In recent months, reports of people drowning in Chennai’s beaches filled sizeable column inches in the local pages of newspapers. And the majority of these incidents were consistent with what we know about drowning in the sea. It was often either a student or a young tourist throwing caution to the wind and wading into the waters for a swim.
Among the many sad stories that have emerged from the city’s beaches this year is the one about a 13-year-old schoolboy. At Marina, he and his friends reportedly defied a signboard that dissuaded people from venturing deep into the waters. The boy paid for this indiscretion with his life. As the trip to the beach was undertaken secretly, his parents were completely in the dark about the fate that had overtaken him. Two days later, they found out.
Before we discuss the interventions required to prevent such incidents, let us look at the major guardians of the beaches. Public Works Department has authority over the beach land. The Corporation is entrusted with beach management, which entails keeping the beaches free of litter, regulating shops on their sands and landscaping. The Fisheries Department has the responsibility of watching over the fishermen at fishing hamlets. The police have to be on the lookout for disruptive elements and also warn people of dangers at beaches.
All or most of these stakeholders can play certain roles, big or small, in checking deaths by drowning. For a good number of people, intense patrolling by the police is the most effective mechanism to check the problem. But deploying a huge police team to look for foolhardy people on the shores, will pose an insurmountable practical issue.
According to a senior Corporation official, awareness is a less demanding but a very powerful weapon to fight this scourge. Warning boards that graphically describe the risk of drowning – a la hoarding campaigns carried out by the traffic police – can prove effective.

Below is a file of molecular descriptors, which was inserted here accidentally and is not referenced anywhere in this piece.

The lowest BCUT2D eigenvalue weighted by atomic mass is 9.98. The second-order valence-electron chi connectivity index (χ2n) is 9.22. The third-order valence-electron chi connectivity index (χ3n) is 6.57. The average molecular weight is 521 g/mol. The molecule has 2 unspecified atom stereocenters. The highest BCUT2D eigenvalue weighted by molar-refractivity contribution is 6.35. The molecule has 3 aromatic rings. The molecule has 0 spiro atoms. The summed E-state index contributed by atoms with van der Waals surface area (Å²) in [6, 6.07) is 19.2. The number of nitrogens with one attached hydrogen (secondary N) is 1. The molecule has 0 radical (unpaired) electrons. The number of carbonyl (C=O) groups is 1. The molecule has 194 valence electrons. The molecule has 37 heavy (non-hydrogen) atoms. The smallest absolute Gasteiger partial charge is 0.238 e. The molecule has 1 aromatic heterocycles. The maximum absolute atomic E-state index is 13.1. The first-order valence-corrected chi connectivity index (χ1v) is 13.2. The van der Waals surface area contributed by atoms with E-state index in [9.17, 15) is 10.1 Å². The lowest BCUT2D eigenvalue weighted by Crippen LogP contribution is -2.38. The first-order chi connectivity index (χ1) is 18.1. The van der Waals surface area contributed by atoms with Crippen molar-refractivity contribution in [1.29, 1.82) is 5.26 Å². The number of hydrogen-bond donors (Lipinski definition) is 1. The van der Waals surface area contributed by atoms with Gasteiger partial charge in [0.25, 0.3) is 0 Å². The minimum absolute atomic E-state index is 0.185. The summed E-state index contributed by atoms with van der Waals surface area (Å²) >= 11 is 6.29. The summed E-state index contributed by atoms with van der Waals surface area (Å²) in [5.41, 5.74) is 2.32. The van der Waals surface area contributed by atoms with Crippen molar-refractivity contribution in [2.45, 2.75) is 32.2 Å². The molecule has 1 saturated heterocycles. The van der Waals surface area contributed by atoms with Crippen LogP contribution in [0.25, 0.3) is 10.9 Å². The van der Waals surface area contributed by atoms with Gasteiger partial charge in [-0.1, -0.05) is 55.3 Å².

And then, he also calls for intensified surveillance during festivals. “For example, at Pongal, people throng the beaches and drowning incidents go up,” he says.
He suggests that the Fisheries Department can extend the services of its divers to help deal with the issue. “Post-Tsunami, the Department has kept divers on standby. These safety personnel can be pressed into surveillance and rescue work on the beach during weekends and festival times when crowds swell at beaches,” says the official.
Residents can also serve as guardians of the beach.
He cites the case of the Thiruvanmiyur beach, which has an active and huge walkers club.
Members promptly report anything that amiss at the beach. Associations such as this can mobilise volunteers to monitor the beach at select hours.
In conclusion, he says, safe beaches are not the burden of individuals alone.
They concern the community and the major initiative has to come from there.